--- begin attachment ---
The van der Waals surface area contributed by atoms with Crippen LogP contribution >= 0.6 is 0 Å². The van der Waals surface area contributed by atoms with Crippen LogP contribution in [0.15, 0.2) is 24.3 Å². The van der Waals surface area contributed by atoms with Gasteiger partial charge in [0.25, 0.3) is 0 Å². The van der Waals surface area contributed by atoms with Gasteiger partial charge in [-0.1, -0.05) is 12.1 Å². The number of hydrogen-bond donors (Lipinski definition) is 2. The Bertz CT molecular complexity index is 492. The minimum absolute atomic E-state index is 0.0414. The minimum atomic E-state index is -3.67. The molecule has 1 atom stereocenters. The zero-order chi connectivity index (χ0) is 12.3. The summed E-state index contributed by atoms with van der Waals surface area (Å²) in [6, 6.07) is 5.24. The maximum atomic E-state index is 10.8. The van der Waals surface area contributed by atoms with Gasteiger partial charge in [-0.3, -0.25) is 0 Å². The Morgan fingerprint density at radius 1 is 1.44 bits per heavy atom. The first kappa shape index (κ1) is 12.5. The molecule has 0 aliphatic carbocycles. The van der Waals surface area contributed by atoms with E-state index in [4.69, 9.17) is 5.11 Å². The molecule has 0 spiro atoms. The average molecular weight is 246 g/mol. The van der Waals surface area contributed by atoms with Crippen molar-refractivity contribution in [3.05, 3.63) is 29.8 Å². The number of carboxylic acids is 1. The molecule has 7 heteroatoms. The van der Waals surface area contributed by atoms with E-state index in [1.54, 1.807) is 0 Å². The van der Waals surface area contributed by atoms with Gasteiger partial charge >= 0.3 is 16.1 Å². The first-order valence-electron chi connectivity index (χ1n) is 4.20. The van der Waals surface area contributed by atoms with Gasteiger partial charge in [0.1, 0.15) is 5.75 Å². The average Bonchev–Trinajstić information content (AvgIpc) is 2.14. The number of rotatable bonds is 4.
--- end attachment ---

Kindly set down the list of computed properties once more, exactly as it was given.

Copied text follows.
The van der Waals surface area contributed by atoms with Crippen LogP contribution >= 0.6 is 0 Å². The van der Waals surface area contributed by atoms with Crippen LogP contribution in [0.15, 0.2) is 24.3 Å². The van der Waals surface area contributed by atoms with Gasteiger partial charge in [0.25, 0.3) is 0 Å². The van der Waals surface area contributed by atoms with Gasteiger partial charge in [-0.1, -0.05) is 12.1 Å². The number of hydrogen-bond donors (Lipinski definition) is 2. The Bertz CT molecular complexity index is 492. The minimum absolute atomic E-state index is 0.0414. The minimum atomic E-state index is -3.67. The molecule has 1 atom stereocenters. The zero-order chi connectivity index (χ0) is 12.3. The summed E-state index contributed by atoms with van der Waals surface area (Å²) in [6, 6.07) is 5.24. The maximum atomic E-state index is 10.8. The van der Waals surface area contributed by atoms with Gasteiger partial charge in [-0.3, -0.25) is 0 Å². The Morgan fingerprint density at radius 1 is 1.44 bits per heavy atom. The first kappa shape index (κ1) is 12.5. The molecule has 0 aliphatic carbocycles. The van der Waals surface area contributed by atoms with E-state index in [4.69, 9.17) is 5.11 Å². The molecule has 0 spiro atoms. The average molecular weight is 246 g/mol. The van der Waals surface area contributed by atoms with Crippen molar-refractivity contribution in [3.05, 3.63) is 29.8 Å². The number of carboxylic acids is 1. The molecule has 7 heteroatoms. The van der Waals surface area contributed by atoms with E-state index in [1.54, 1.807) is 0 Å². The van der Waals surface area contributed by atoms with Gasteiger partial charge >= 0.3 is 16.1 Å². The first-order valence-electron chi connectivity index (χ1n) is 4.20. The van der Waals surface area contributed by atoms with Gasteiger partial charge in [0.1, 0.15) is 5.75 Å². The average Bonchev–Trinajstić information content (AvgIpc) is 2.14. The number of rotatable bonds is 4.